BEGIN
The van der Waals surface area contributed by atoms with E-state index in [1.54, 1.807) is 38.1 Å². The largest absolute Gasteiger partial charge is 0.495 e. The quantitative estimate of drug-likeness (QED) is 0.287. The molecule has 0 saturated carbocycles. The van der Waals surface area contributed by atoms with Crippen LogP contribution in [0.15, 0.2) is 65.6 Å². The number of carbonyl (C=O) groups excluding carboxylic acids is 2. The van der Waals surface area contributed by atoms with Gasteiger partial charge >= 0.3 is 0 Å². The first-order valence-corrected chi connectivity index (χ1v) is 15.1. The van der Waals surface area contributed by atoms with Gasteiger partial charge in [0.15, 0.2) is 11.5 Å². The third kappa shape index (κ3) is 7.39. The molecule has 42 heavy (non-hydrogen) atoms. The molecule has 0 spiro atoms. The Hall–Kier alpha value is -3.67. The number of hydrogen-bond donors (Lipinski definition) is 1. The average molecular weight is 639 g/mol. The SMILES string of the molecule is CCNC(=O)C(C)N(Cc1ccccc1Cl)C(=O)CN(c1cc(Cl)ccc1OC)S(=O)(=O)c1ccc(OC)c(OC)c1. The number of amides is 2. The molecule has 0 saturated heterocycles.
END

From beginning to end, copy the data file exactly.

The van der Waals surface area contributed by atoms with E-state index in [1.54, 1.807) is 38.1 Å². The largest absolute Gasteiger partial charge is 0.495 e. The quantitative estimate of drug-likeness (QED) is 0.287. The molecule has 0 saturated carbocycles. The van der Waals surface area contributed by atoms with Crippen LogP contribution in [0.15, 0.2) is 65.6 Å². The number of carbonyl (C=O) groups excluding carboxylic acids is 2. The van der Waals surface area contributed by atoms with Gasteiger partial charge >= 0.3 is 0 Å². The first-order valence-corrected chi connectivity index (χ1v) is 15.1. The van der Waals surface area contributed by atoms with Gasteiger partial charge in [0.15, 0.2) is 11.5 Å². The third kappa shape index (κ3) is 7.39. The molecule has 42 heavy (non-hydrogen) atoms. The molecule has 0 spiro atoms. The Hall–Kier alpha value is -3.67. The number of hydrogen-bond donors (Lipinski definition) is 1. The average molecular weight is 639 g/mol. The SMILES string of the molecule is CCNC(=O)C(C)N(Cc1ccccc1Cl)C(=O)CN(c1cc(Cl)ccc1OC)S(=O)(=O)c1ccc(OC)c(OC)c1. The number of amides is 2. The molecule has 0 saturated heterocycles.